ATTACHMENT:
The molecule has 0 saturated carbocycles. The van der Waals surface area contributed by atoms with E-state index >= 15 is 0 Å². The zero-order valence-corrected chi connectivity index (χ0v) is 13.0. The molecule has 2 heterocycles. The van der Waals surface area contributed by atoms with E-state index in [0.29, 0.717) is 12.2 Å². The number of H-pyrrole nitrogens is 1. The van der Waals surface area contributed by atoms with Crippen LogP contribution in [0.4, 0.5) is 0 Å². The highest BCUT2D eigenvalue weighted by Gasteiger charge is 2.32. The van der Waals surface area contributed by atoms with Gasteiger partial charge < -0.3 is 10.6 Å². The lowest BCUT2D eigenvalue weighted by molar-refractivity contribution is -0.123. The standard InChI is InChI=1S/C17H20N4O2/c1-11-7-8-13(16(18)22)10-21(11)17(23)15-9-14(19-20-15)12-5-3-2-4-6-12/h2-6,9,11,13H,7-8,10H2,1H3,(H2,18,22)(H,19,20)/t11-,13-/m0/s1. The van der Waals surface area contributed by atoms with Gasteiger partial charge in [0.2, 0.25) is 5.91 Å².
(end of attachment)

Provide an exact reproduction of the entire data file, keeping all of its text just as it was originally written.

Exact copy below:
The molecule has 0 saturated carbocycles. The van der Waals surface area contributed by atoms with E-state index >= 15 is 0 Å². The zero-order valence-corrected chi connectivity index (χ0v) is 13.0. The molecule has 2 heterocycles. The van der Waals surface area contributed by atoms with E-state index in [0.29, 0.717) is 12.2 Å². The number of H-pyrrole nitrogens is 1. The van der Waals surface area contributed by atoms with Crippen LogP contribution in [0.4, 0.5) is 0 Å². The highest BCUT2D eigenvalue weighted by Gasteiger charge is 2.32. The van der Waals surface area contributed by atoms with Gasteiger partial charge < -0.3 is 10.6 Å². The lowest BCUT2D eigenvalue weighted by molar-refractivity contribution is -0.123. The standard InChI is InChI=1S/C17H20N4O2/c1-11-7-8-13(16(18)22)10-21(11)17(23)15-9-14(19-20-15)12-5-3-2-4-6-12/h2-6,9,11,13H,7-8,10H2,1H3,(H2,18,22)(H,19,20)/t11-,13-/m0/s1. The van der Waals surface area contributed by atoms with Gasteiger partial charge in [0.2, 0.25) is 5.91 Å².